Our own word or statement ought to correspond with ourself. What we say should express our inmost self. God's Logos expressed His inmost being and self. Would not that imply that the Word was, in some ways, Divine? Your word is part of you, not part of me or any other. God's Word is part of God, and out from God. My word and your word is only human. But God's own Word,—surely is it not Divine?

The Greeks were very clever in the manner they shewed emphasis, while writing. We are obliged to underscore words or set them in capitals. The Greeks simply pulled a word out of its usual position and brought it forward.

John writes in ch. 1:14, "And the Word FLESH becomes." Here the prominent fact is that previously the Word had not been flesh, at least in the sense He was not flesh. He was not flesh that could tabernacle with men and on whom men could gaze, without perishing. But John might easily have written, "And FLESH becomes the Word," had he wanted to make flesh even more prominent. The meaning would have been much the same.

In ch. 1:1 the third clause means that while the Word was with or toward God, in the beginning, He was Divine. But in verse 14, we see that the Word is now something else, He is human. In the whole passage the subject is throughout the Logos or Word. What is predicated of Him is that He was (in beginning) Divine, and has now become flesh. Theos was the kind of being that the Logos was. Some have been inclined to think that in the 10th chapter of John the Lord seems to be almost quibbling with the Jews, when they were about to stone Him for blasphemy. Their charge was that "thou, being a human being, art making thyself Theon-Divine." They did not mean that He was making Himself the Deity, for then they would have said ton Theon, "the Deity." The Lord had been talking about His Father, the Deity, to whom He was ever subject, on whom He ever depended. The Lord never claimed to be the Deity, but ever claimed to be the Son of Mankind.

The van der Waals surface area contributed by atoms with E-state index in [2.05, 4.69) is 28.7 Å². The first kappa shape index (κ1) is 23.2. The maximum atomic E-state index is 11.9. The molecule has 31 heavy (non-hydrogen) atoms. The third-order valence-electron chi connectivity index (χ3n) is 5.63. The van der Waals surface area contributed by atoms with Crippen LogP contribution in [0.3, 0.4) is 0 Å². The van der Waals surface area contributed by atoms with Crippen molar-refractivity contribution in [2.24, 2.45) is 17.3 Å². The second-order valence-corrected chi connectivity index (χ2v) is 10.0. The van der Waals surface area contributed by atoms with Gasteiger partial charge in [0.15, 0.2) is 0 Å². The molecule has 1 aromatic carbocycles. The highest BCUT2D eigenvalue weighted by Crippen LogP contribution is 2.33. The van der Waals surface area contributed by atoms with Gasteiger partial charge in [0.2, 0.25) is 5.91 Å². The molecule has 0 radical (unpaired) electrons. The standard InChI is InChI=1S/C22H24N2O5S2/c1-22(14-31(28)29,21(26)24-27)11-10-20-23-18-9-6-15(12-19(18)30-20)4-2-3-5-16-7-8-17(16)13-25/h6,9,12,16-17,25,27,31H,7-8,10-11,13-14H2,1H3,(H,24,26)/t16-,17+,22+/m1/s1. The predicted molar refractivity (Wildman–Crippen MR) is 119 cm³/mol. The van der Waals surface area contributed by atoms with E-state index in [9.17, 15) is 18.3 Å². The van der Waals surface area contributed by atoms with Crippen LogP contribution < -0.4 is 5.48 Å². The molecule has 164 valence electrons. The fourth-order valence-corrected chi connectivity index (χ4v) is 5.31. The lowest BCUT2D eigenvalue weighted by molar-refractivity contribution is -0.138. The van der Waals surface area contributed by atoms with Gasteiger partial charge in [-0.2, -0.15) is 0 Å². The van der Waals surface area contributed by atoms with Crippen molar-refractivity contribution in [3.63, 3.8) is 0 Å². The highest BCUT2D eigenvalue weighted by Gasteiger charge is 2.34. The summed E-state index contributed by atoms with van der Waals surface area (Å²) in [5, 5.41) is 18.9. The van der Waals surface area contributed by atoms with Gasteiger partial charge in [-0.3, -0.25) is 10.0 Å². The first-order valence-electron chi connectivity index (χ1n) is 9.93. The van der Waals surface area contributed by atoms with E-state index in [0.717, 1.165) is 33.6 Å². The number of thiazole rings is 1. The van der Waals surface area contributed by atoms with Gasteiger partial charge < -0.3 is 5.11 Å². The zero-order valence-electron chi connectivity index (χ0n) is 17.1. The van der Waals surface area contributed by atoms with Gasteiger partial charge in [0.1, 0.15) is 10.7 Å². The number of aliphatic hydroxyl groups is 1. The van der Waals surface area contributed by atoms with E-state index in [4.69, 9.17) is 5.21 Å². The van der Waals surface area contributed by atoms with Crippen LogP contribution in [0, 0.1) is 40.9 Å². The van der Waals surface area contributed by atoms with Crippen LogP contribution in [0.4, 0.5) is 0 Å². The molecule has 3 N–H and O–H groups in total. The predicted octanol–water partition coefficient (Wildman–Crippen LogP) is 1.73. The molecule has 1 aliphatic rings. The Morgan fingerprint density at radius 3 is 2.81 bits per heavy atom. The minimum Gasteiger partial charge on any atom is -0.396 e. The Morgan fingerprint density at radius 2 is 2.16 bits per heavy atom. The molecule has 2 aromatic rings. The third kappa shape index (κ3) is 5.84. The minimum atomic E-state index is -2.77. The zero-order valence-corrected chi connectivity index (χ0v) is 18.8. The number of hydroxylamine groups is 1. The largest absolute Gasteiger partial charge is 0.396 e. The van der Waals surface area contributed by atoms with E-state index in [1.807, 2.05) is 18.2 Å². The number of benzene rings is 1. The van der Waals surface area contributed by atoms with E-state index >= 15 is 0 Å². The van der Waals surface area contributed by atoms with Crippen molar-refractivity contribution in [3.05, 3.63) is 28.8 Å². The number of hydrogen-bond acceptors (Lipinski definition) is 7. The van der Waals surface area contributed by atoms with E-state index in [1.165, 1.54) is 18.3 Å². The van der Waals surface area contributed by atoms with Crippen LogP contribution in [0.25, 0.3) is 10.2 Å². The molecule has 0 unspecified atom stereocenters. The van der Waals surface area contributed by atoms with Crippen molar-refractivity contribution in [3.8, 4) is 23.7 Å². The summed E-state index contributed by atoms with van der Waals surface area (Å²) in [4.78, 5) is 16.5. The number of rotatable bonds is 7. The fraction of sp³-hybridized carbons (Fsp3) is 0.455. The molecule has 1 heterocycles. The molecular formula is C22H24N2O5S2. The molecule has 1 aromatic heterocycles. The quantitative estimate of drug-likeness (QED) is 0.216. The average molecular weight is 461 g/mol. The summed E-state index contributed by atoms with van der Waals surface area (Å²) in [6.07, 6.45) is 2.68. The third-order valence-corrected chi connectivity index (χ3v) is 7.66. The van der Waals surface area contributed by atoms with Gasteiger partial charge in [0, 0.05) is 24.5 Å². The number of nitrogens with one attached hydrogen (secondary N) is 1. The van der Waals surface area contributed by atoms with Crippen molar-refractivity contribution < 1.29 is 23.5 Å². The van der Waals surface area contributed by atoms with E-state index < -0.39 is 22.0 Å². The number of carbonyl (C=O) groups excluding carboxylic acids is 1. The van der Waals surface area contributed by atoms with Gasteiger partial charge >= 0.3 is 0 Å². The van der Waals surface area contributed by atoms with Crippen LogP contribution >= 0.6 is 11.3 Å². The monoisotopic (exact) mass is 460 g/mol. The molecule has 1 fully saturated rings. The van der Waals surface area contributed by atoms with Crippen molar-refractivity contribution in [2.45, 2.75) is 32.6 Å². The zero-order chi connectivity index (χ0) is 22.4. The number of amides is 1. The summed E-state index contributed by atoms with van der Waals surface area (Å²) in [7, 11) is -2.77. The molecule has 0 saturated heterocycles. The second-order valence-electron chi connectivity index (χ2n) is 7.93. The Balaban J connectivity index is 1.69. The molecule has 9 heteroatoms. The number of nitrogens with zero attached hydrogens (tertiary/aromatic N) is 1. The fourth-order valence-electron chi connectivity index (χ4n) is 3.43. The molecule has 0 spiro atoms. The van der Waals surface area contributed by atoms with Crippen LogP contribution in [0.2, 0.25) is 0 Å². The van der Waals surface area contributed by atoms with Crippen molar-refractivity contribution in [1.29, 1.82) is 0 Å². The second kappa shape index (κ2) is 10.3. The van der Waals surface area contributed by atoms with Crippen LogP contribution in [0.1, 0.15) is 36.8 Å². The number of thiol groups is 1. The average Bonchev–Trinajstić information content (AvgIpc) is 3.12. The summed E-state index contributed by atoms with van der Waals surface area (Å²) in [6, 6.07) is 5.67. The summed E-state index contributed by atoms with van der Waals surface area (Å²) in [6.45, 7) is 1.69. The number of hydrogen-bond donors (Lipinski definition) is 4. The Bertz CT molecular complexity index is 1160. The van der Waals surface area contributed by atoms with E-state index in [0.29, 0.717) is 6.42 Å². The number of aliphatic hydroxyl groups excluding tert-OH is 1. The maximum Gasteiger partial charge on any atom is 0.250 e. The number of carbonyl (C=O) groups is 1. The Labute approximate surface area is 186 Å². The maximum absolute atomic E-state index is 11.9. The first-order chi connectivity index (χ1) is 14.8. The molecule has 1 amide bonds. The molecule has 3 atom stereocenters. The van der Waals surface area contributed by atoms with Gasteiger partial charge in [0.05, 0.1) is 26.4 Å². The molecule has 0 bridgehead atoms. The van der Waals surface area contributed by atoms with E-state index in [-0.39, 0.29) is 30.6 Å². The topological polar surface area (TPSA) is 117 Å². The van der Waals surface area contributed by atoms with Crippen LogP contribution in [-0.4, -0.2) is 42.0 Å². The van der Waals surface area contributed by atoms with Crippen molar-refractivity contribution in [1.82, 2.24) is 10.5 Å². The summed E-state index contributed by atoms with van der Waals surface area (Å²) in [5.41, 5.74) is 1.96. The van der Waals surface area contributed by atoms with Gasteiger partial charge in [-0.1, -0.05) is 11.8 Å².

The Lord answered the Jews, "Is it not something written in your law, that 'I said, Divine ones you are.'?" Here the long arm of "the law" takes in the book of Psalms. Psalm 82:1 states that God is judging midst divine ones. In verse 6, "I say, Divine ones you are, and sons of Elyon all of you." The Jews ought to have known that the Most High had sons who were divine ones. They said the Lord was blaspheming because He said, "Son of (the) God I am."

We must therefore understand in John 1:1 that "the Word was DIVINE," or, "and DIVINE was the Word." Had John prefixed the Article to Theos, he would have meant that the Word was identical with the entire essence of the one and only Deity; the two propositions would have been interchangeable, that "the God" was the same as "the Word."

John Nelson Darby writes that the question here is not at all whether Theos is supreme, but rather that something is affirmed of the Logos.

Had John written ho Theos (the God) "it would exclude from Deity the Father and the Spirit, and confine the unity of the Deity to the Word."

A somewhat similar construction is found in John 4:24, one of the most pregnant utterances in all time, where the Greek has it, Pneuma ho Theos, literally, "spirit the God." Here the subject is God, "the Deity," and therefore it takes the Definite Article. The predicate is "spirit." But no one would dream of translating by "Spirit is God." The true meaning is, "God (is) SPIRIT." Those who give the third clause of John 1:1 a twist make sure they do not give a twist to this brief statement.

Heb. 1:2 will enable us better to understand the Article. It would not have been wrong had the writer said, "God. . . talks to us in His Son" (en to huiO autou), although this would have been less effective than "in Son" (en huiO), or "sonly" which is the true idea. Of Old, God had been talking to the fathers "many-portion-ly" (polumerOs) and "many-mode-ly" (polutropOs). But now He is talking in another characteristic—"son-ly." The writer thus gives prominence to the characteristic employed, rather than the Person.

A.T. Last updated 13.11.2005